The "Third China" in the 21st Century

Commentaries

Taiwan's Defense Hobbled by U.S. Arms "Freeze

September 27, 2008

The word is sweeping Washington -- or at least the Taiwan-watchers in Washington (including those in the Chinese embassy) -- that the Bush Administration is continuing its "freeze" of eight major defense packages necessary to Taiwan's security. President Bush's failure to submit congressional notifications for the multibillion-dollar Taiwanese arms tranche raises the prospect that he is washing his hands of Taiwan's security concerns.


Taiwan Arms Sales: Less Than Meets the Eye

October 8, 2008
HERITAGE FOUNDATION WEBMEMO #2098

After more than seven years of waiting, there is reason to celebrate the final approval of a $6.4 billion U.S. arms sale to Taiwan. Unfortunately, there is less to this package than meets the eye. Rather than addressing Taipei's deteriorating military balance against China's rapidly modernizing and expanding forces, these approvals provide gasps of new oxygen to Taiwan's aging defenses, which were starved of air initially by domestic politics and then, for the last year, by Washington's concern about Beijing's ire.


Georgia: Olympic Invasion: China, the Shanghai Cooperation Organization and Russia's Aggression

September 4, 2008
HERITAGE FOUNDATION WEBMEMO #2048

Friday, August 8, was the holiest day in China's 2008 calendar. Russian Prime Minister Vladimir Putin and U.S. President George W. Bush were in Beijing (along with 54 other heads of state and 15 prime ministers) to watch the opening ceremonies of the Olympic Games. Russia also invaded Georgia that day. China shrugged off the Russian desecration of the sacred date, but the invasion sent shudders through Russia's former Soviet republics.


Bush administration decision weakens Taiwan's position

July 21, 2008
Fort Worth Star-Telegram

by John Tkacik, Jr. , Gary Schmitt '

Not long after becoming president in 2001, George Bush said he would do "anything it takes to help Taiwan defend herself." But when he leaves office in January, he will have created a situation that seriously undermines that pledge.

The Bush administration had blocked nearly $16 billion in U.S. arms transfers to Taiwan.


Beijing's Olympic Message: China Will Do What It Wants

August 29, 2008
HERITAGE FOUNDATION WEBMEMO #2140

The blazing pageantry of the Beijing Olympics -- the most spectacular Olympian celebration in over 70 years -- is rightfully being heralded as the symbol of China' arrival as a global power. The bright Olympic spotlight showed the world a Chinese communist regime that is secure in its power, even if not in its legitimacy. While China cared deeply about the impression it made during its time in the international limelight (cared to the tune of $44 billion) such concern does not extend outside the Olympic venues.


Taiwan's Election Changes the Context of U.S.-Taiwan Relations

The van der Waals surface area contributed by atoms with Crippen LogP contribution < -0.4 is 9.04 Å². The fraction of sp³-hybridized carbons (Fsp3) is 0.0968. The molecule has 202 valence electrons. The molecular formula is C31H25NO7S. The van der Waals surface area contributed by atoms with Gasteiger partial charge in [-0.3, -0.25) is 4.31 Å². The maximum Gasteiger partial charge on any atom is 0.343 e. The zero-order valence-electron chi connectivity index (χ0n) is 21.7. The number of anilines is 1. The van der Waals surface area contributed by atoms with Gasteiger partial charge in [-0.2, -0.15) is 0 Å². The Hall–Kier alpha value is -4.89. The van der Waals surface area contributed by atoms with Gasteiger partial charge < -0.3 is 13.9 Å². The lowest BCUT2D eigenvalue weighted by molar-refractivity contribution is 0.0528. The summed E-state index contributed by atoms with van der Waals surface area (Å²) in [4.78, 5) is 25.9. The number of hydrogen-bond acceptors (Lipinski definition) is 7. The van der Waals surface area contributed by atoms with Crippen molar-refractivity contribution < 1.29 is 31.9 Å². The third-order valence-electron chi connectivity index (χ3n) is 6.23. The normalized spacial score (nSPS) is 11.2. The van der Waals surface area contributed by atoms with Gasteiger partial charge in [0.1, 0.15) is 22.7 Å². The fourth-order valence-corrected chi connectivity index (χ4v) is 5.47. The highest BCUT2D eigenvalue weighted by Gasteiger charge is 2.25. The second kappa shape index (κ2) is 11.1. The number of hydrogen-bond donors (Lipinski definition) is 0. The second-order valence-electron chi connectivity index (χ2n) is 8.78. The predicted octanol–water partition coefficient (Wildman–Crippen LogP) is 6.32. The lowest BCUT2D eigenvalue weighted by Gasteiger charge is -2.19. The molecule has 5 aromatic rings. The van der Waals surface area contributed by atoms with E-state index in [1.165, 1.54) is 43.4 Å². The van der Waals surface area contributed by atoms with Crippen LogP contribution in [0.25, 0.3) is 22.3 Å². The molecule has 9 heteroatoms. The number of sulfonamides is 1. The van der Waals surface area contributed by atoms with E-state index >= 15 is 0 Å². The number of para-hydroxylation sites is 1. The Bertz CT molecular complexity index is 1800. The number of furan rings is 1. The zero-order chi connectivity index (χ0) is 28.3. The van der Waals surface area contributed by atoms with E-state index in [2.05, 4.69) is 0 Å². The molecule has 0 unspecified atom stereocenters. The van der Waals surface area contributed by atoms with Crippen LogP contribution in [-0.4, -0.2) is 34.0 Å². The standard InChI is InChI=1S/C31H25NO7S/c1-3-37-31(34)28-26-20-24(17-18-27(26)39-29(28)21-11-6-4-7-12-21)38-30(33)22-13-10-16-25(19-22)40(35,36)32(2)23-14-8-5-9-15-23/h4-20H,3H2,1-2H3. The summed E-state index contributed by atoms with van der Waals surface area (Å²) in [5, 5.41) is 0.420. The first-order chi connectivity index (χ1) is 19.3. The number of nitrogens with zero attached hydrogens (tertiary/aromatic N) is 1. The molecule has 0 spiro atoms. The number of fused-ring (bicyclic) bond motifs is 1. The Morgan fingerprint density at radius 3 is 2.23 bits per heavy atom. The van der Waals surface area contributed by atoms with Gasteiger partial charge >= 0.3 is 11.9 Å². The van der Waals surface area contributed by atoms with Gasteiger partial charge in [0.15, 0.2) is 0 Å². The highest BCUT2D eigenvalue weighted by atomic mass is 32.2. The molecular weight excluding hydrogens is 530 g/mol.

June 16, 2004
Apple Daily - Taipei

Most observers in Washington believe that President Chen Shui-bian's victory in the March 20 election will be sustained through the recounts and the independent investigation into the assassination attempt and official Washington is now coming to the realization that his victory marks a dramatic turning-point in Taiwan's history. It also presents American policy makers with a new context for the United States' relationship with Taiwan.


Offer Real Support, Not Excuses, for Taiwan's WHO Bid

April 29, 2004
HERITAGE FOUNDATION EXECUTIVE MEMORANDUM #927

Taiwan's participation in the World Health Organization (WHO) will be a major topic at the World Health Assembly (WHA) in Geneva on May 17-22, 2004. The United States should take the lead in supporting Taiwan's participation in the WHO and other international bodies because it is in the U.S. national interest. The more Taiwan is accepted into the international community as a valuable contributor, the less legitimate is China's claim of a legal right to use force against Taiwan. Delegitimizing the use of force in the Taiwan Strait also lessens the likelihood of conflict.


Needed: High-level Contacts between U.S. and Taiwan MilitaryCommanders

June 18, 2004
HERITAGE FOUNDATION WEBMEMO #522

In March 1996, when Chinese ballistic missiles were splashing into waters off Taiwan's two major ports-closing the heavily-traveled Taiwan Strait to international maritime traffic for days-the Clinton Administration sent two carrier task forces to the vicinity to persuade Beijing to quiet things down. But none of the commanders on those American ships had ever done contingency consulting with Taiwan defense officials. Nor did they have secure communication links to Taiwan's navy.


End U.S. Foot-Dragging on Taiwan Sale

September 20, 2004
Defense News

Should the United States treat Taiwan like any other friendly or allied country?

This question has become more critical recently as U.S. President George W. Bush's administration has delayed issuing a routine congressional notification of arms sales to Taipei. There is growing fear that Chinese pressure is taking a toll, and every hint of U.S. reluctance only further emboldens Beijing.


China's Power Struggle by the Sea

August 19, 2004
The Asian Wall Street Journal

When China's Xinhua news agency published an adulatory report of a conference at the seaside resort of Beidaihe on August 5, [1] I was puzzled. Chinese Communist Party General Secretary Hu Jintao had banned these meetings as a waste of money and time - they were boondoggles. And China's media (at least the press that wasn't totally in the control of the Central Propaganda Department) praised President Hu's policy as a "populist measure in support of good government" (qinmin qinglian).


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